Whilst it was far from being an unexpected departure from my usual staple diet of criminal justice reading, I was jolted in a very visceral way having read the first few pages of Thomas Grant's keenly observed exploration of some of the more sensational criminal cases heard in the Old Bailey.
In my monthly reflection pieces for this website, I evoke vignettes drawn from my past probation practice, reflections prompted in part after delving into some of the books that critically explore criminological inquiry.
The following account is however drawn exclusively from my own direct personal experience of having entered the criminal justice system as a defendant during the 1980s.
In the mid-1980s I had benefited from moving to a former hard-to-let-local authority address in south London as part of an existing mobility scheme for single people then in operation under the auspices of the former Greater London Council (abolished in 1986).
Having lived in the top floor flat for a couple of years without any indications of neighbourly disharmony (although I observed occasional bouts of illicit activity and a periodic police presence) my settled living arrangements were to be dramatically altered in a manner that I could not have foreseen.
New neighbours had moved (I later discovered due to being evicted for anti-social behaviour in another borough) into an adjoining flat.
Not long after their arrival, some unwelcome behaviours began to manifest aimed directly at myself and the neighbours in another adjoining flat. Discarded rubbish would be deposited outside both of our addresses and after some robust verbal representations on the landing outside the flats, it became apparent to me that some form of shared psychological disturbance, maybe a folie a deux (in this instance mother and son both exhibiting a delusional belief system) was hampering any attempts to reason sensibly with either adult.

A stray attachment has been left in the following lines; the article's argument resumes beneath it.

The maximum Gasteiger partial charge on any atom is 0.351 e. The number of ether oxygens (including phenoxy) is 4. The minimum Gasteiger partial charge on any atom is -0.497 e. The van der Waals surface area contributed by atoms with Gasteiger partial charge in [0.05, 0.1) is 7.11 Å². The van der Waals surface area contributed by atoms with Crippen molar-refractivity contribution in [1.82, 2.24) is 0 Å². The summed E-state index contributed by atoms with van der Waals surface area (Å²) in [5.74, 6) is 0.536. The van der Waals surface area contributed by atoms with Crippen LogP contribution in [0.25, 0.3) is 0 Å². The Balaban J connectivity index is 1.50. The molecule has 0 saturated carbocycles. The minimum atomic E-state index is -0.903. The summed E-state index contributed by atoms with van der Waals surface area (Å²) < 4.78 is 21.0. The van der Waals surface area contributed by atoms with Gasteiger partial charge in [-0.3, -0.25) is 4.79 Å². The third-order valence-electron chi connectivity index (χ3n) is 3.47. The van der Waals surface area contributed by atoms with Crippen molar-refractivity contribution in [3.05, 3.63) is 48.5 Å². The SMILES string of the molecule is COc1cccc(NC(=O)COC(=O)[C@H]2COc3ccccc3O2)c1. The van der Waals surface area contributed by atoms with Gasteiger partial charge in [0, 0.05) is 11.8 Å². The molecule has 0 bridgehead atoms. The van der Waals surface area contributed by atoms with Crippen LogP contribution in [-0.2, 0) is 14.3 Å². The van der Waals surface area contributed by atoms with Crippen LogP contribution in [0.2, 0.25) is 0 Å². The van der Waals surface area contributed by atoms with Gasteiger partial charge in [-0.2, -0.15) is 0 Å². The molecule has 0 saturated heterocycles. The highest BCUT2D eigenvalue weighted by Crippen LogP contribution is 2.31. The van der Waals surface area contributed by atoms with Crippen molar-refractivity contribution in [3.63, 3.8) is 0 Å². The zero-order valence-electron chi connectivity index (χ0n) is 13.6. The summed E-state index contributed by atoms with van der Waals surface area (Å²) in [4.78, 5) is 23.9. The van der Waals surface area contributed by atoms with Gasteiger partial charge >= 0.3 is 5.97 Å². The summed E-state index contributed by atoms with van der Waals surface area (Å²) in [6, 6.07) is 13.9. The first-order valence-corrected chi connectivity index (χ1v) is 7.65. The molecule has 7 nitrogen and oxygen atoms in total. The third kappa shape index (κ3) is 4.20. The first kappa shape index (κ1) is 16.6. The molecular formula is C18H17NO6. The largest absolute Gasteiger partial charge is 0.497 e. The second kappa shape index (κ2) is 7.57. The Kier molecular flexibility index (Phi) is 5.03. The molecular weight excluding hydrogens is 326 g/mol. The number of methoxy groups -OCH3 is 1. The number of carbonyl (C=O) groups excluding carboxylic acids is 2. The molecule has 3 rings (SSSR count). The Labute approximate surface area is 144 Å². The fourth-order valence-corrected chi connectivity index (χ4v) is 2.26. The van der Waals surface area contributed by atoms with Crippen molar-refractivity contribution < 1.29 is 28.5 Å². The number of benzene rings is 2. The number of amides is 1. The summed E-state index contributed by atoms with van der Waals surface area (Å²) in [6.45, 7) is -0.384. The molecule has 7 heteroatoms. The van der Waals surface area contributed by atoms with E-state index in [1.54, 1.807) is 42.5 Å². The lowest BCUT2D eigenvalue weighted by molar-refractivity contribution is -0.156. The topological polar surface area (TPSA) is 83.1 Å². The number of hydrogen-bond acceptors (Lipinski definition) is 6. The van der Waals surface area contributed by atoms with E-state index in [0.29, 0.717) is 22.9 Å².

A short while later both our keyholes were gummed up and next door's window was broken (I began to receive 3.00 am silent phone calls which I found very unnerving and resulted in disrupted sleep). I later opted to go ex-directory to obviate any further such calls.
After some months, the cumulative psychological toll was beginning to show. My neighbour (whose partner was by then pregnant) had approached the well regarded local MP, Simon Hughes for advice and my efforts to engage a local Tenancy Officer and Mental Health Team seemed to deliver little practical assistance.